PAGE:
Sulfur Cast fish
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Cast fish.
This is a fish cast out of sulfur in a cornbread mold. Cast sulfur?

If you divide the periodic table up into broad groups, the first thing you notice is that almost everything is a metal. The transition metals alone are the largest group, but alkali metals, alkali earth metals and rare earth metals are all metals too. And then of course there are the normal metals to the right of the transition metals. The metalloids (silicon, germanium, arsenic, antimony, tellurium, polonium) are a lot like metals, and almost everything that's left are gases. In fact, the only elements that are not gases, and not metals or metalloids, are carbon, phosphorus, sulfur, selenium, bromine, and iodine. (And bromine and iodine are just barely not gases.)

But despite not being a metal, and despite the fact that you almost always see it in the form of a powder, sulfur can easily be melted and cast on an electric stove. I wouldn't do it on a gas stove because of the danger of it catching fire, and even on an electric stove melting sulfur is a nasty proposition. Sulfur is rather smelly stuff, and it forms choking sulfur dioxide fumes: If you have any sort of breathing difficulty (and even if you don't) a whiff of the fumes from molten sulfur can choke you up pretty bad.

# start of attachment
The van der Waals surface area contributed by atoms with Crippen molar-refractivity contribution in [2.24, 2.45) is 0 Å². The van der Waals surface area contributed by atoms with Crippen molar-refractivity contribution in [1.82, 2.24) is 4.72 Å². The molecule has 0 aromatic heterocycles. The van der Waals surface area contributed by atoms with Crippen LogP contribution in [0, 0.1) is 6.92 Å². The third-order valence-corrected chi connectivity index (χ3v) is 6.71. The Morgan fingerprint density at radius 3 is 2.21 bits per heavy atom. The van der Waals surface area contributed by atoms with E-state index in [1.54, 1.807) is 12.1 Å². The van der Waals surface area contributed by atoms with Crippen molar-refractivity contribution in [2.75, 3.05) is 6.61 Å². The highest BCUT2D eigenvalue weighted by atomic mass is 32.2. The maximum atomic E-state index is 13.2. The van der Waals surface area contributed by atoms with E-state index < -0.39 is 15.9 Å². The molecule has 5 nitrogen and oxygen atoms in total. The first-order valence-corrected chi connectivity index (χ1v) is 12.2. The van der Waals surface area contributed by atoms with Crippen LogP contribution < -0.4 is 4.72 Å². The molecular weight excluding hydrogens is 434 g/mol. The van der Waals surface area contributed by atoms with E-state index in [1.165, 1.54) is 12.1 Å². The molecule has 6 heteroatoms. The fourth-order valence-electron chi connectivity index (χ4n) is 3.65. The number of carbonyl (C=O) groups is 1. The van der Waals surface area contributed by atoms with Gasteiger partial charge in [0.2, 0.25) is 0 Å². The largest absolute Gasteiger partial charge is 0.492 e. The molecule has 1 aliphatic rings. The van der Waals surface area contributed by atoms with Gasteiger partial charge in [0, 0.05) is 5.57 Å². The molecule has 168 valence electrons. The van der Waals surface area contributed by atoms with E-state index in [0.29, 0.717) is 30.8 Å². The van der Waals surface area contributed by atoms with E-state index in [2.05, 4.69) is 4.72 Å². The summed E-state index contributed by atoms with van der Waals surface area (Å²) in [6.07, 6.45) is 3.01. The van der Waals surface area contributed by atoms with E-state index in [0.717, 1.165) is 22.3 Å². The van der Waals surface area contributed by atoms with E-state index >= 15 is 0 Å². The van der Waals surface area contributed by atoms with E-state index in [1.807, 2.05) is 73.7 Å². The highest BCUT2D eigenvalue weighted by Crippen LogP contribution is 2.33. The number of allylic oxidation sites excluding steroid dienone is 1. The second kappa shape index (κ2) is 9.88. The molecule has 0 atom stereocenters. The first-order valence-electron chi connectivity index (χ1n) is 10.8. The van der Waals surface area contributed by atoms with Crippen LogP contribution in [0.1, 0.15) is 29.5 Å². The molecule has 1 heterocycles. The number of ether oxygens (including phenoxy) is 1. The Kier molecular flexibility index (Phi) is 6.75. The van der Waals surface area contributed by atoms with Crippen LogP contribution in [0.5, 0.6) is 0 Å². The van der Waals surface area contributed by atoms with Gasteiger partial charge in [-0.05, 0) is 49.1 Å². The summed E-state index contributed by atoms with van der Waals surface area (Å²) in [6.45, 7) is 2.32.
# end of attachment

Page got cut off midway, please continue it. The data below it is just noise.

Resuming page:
One neat thing about molten sulfur is that it looks much hotter than it really is. A just-cast ingot of sulfur, which is only at a couple hundred degrees Fahrenheit (nowhere nears glowing temperature) looks exactly like red-hot cast iron, because the natural color of molten sulfur is a dull glowing-red. As it cools, it looks hotter and hotter as the sulfur turns from red to orange to yellow.

A surprising thing happens to cast sulfur after it's finished cooling: Up to an hour later it changes crystal structure from deep yellow, sharply-defined dendritic crystals to the more familiar pale yellow powdery, flaky crystals. I don't know what exactly is happening, but in the case of this fish, it happened one scale at a time over the course of about
an hour, until finally the whole fish had turned pale.

I made this fish from cheap 90% pure soil sulfur from a garden shop.

Source: Hardware Store
Contributor: Theodore Gray
Acquired: 16 March, 2003
Text Updated: 29 January, 2009
Price: $0.05
Size: 4"
Purity: >90%